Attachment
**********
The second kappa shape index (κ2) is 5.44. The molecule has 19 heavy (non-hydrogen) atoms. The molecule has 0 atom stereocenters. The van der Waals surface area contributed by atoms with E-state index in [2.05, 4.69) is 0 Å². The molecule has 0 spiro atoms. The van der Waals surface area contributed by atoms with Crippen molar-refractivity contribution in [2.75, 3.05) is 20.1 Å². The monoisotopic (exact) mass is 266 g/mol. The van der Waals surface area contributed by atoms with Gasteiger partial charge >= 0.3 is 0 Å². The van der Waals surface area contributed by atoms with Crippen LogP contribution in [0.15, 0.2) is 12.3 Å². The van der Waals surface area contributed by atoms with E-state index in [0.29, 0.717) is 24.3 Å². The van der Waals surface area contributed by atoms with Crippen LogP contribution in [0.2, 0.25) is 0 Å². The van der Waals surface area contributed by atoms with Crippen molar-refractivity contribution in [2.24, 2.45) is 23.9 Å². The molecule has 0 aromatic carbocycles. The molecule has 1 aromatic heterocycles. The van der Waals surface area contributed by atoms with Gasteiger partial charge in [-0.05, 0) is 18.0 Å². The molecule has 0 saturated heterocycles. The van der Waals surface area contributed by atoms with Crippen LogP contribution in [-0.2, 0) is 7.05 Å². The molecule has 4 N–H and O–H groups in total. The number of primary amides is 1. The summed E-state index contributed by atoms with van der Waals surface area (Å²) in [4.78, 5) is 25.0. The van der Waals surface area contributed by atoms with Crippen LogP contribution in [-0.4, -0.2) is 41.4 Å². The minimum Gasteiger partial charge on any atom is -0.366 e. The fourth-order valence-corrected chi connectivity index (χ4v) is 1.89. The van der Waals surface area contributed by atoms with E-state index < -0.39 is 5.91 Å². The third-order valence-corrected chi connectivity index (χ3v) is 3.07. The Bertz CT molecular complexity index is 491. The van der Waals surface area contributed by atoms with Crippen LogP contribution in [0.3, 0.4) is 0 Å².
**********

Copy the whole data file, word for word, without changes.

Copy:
The second kappa shape index (κ2) is 5.44. The molecule has 19 heavy (non-hydrogen) atoms. The molecule has 0 atom stereocenters. The van der Waals surface area contributed by atoms with E-state index in [2.05, 4.69) is 0 Å². The molecule has 0 spiro atoms. The van der Waals surface area contributed by atoms with Crippen molar-refractivity contribution in [2.75, 3.05) is 20.1 Å². The monoisotopic (exact) mass is 266 g/mol. The van der Waals surface area contributed by atoms with Gasteiger partial charge >= 0.3 is 0 Å². The van der Waals surface area contributed by atoms with Crippen LogP contribution in [0.15, 0.2) is 12.3 Å². The van der Waals surface area contributed by atoms with E-state index in [0.29, 0.717) is 24.3 Å². The van der Waals surface area contributed by atoms with Crippen LogP contribution in [0.2, 0.25) is 0 Å². The van der Waals surface area contributed by atoms with Crippen molar-refractivity contribution in [2.24, 2.45) is 23.9 Å². The molecule has 0 aromatic carbocycles. The molecule has 1 aromatic heterocycles. The van der Waals surface area contributed by atoms with Gasteiger partial charge in [-0.05, 0) is 18.0 Å². The molecule has 0 saturated heterocycles. The van der Waals surface area contributed by atoms with Crippen LogP contribution in [-0.2, 0) is 7.05 Å². The molecule has 4 N–H and O–H groups in total. The number of primary amides is 1. The summed E-state index contributed by atoms with van der Waals surface area (Å²) in [4.78, 5) is 25.0. The van der Waals surface area contributed by atoms with Crippen LogP contribution in [-0.4, -0.2) is 41.4 Å². The minimum Gasteiger partial charge on any atom is -0.366 e. The fourth-order valence-corrected chi connectivity index (χ4v) is 1.89. The van der Waals surface area contributed by atoms with E-state index < -0.39 is 5.91 Å². The third-order valence-corrected chi connectivity index (χ3v) is 3.07. The Bertz CT molecular complexity index is 491. The van der Waals surface area contributed by atoms with Crippen LogP contribution in [0.3, 0.4) is 0 Å².